The note came after 1 e4 e5 2 Nf3 Nc6 3 Bb5 Nf6 4 O-O d6 5 d4 Bd7 6 Nc3 Be7 7 Re1 exd4 8 Nxd4 O-O in Tarrasch v Lasker, second match-game, 1908.

The image of a curled-up hedgehog was used by Nimzowitsch on pages 70 and 115 of Die Praxis meines Systems (Berlin, 1930); see pages 100 and 163 of The Praxis of My System (London, 1936).

On page 202 of the September 1937 Chess Review Paul Hugo Little wrote regarding the game Pipiringos v Hahlbohm, Chicago, 1937:

‘[Pipiringos] got himself into a weird position resembling one of Steinitz’s hedgehog defenses, and quickly lost.’


Christian Sánchez (Rosario, Argentina) points out hedgehog references on page 69 of El Ajedrez Americano, March 1931, concerning the line 1 e4 e5 2 Nf3 Nc6 3 Bb5 d6 4 d4 Bd7 5 Nc3 Nf6 6 O-O Be7 7 Re1 exd4 8 Nxd4 O-O:


The text was in an extract from a lecture on openings which Tartakower gave in Buenos Aires on 3 March 1931, as specified by the magazine in its heading on the previous page:



See too The Chess Hedgehog.

A quote published on page 186 of Combinations The Heart of Chess (New York, 1960) by Irving Chernev:


No source was given, but the observation comes from an article by Tartakower on pages 362-363 of the December 1954 Chess Review:



The Keres v Tartakower game was discussed by Fischer on page 172 of the July-August 1963 Chess Life:


In the diagram White’s bishop is missing from c4.

In his previous article (Chess Life, June 1963, page 142) Fischer mentioned that he had been reading Keres’ ‘recent book of his best games (in Estonian)’. Below is the relevant note in the Keres v Tartakower game, from page 381 of that work, Valitud partiid 1931-1958 (Tallinn, 1961):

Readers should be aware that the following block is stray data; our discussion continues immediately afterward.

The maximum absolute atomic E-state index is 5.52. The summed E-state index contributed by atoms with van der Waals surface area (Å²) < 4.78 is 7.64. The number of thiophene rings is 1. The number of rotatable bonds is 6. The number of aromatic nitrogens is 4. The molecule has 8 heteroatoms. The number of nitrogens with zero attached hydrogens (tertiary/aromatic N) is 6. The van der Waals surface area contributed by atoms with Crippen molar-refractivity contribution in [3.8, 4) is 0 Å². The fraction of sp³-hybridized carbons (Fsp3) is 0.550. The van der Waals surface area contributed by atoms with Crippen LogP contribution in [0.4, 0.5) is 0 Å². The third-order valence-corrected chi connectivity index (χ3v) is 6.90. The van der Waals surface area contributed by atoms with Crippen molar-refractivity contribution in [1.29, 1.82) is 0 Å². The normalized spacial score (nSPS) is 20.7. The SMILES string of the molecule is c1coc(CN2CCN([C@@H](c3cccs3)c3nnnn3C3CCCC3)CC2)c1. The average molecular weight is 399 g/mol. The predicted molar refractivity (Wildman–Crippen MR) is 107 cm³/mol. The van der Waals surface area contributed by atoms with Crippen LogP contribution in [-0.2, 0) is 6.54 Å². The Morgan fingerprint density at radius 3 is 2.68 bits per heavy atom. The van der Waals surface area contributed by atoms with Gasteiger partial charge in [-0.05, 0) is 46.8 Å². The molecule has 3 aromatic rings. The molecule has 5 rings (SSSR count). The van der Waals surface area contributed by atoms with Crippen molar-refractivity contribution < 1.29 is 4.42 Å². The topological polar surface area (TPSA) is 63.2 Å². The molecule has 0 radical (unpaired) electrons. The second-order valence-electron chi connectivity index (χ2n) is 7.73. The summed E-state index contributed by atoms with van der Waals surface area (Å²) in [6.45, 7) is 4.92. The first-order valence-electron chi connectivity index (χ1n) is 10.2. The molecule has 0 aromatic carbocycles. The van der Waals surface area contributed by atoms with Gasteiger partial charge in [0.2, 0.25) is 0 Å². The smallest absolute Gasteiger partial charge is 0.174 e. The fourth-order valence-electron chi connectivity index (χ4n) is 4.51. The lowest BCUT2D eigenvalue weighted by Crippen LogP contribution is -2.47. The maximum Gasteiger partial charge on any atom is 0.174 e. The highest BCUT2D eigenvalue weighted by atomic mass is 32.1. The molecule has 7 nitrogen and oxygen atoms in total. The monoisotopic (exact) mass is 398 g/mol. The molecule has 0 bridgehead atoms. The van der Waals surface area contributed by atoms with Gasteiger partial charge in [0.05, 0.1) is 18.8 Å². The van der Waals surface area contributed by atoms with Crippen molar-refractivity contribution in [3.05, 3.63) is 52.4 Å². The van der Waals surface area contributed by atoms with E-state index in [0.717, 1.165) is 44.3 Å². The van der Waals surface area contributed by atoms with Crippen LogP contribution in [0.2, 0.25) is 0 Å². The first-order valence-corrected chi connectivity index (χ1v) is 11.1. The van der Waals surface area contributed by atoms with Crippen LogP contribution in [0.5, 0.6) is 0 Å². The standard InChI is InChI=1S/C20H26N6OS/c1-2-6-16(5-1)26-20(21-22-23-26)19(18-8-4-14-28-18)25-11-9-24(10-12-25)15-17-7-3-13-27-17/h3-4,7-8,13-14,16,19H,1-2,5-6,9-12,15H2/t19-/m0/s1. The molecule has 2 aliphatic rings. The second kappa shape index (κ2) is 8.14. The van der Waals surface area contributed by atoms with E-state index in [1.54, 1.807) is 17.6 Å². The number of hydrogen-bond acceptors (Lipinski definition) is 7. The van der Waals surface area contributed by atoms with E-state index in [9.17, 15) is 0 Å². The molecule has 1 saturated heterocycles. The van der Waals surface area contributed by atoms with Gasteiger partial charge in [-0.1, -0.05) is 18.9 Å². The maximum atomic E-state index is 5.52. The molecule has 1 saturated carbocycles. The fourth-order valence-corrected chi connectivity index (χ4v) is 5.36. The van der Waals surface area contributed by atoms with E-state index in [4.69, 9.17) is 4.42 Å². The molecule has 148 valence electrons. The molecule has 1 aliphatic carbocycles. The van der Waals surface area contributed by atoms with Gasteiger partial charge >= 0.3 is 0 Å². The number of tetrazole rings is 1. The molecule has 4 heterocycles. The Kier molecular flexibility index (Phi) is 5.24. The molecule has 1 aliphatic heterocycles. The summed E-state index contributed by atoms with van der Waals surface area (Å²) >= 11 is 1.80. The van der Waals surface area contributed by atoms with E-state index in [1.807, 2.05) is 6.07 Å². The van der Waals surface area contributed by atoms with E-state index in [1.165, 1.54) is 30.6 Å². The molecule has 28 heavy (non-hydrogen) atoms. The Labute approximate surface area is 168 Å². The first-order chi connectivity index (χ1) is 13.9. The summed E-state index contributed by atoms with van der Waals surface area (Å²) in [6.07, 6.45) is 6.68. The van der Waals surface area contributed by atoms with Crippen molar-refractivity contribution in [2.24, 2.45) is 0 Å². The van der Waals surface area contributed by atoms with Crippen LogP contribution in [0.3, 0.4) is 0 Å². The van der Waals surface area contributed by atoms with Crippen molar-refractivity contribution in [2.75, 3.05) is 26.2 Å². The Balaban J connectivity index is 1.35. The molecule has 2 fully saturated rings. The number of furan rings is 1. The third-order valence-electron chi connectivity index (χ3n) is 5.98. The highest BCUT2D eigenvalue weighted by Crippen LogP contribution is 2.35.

The position before Fischer’s discovery, 18...Kh7:



Below is a photograph from Valitud partiid 1931-1958 by Paul Keres (Tallinn, 1961), page 37:

keres tartakower

Paul Keres v Savielly Tartakower, Kemeri, 1937


Marc Hébert (Charny, Canada) draws attention to an article by Tartakower, ‘Chess in Paris’ on pages 74-75 and 96 of the March 1953 Chess Review. The first page:


Further details about the various interesting points made by Tartakower will be welcome.

Stephan A. Popel subsequently moved to the United States and was on the front cover of the March 1958 Chess Review:


From page 68 of the same issue:



Michael Negele has been looking into Tartakower’s date of birth, on the basis of the citations in Jeremy Gaige’s Chess Personalia (Jefferson, 1987). The consensus (e.g. Deutsche Schachzeitung, January 1918, page 23, and L’Echiquier, 2 December 1933, page 333) is that Tartakower was born on 21 February 1887 (Gregorian calendar), i.e. 9 February 1887 in the Julian calendar.

Our correspondent has raised the matter because the English and French editions of the first volume of Tartakower’s best games, published in 1953, gave 9/22 February 1887. For example, the following appeared in the Introduction to Tartakover vous parle:

‘Ami lecteur, voici ce que tu dois savoir sur moi:

Xavier Tartacover (Tartakower) est né le 9 février (ancien style, correspondant au 22 février du calendrier grégorien) 1887, à Rostoff-sur-le-Don (Russie).’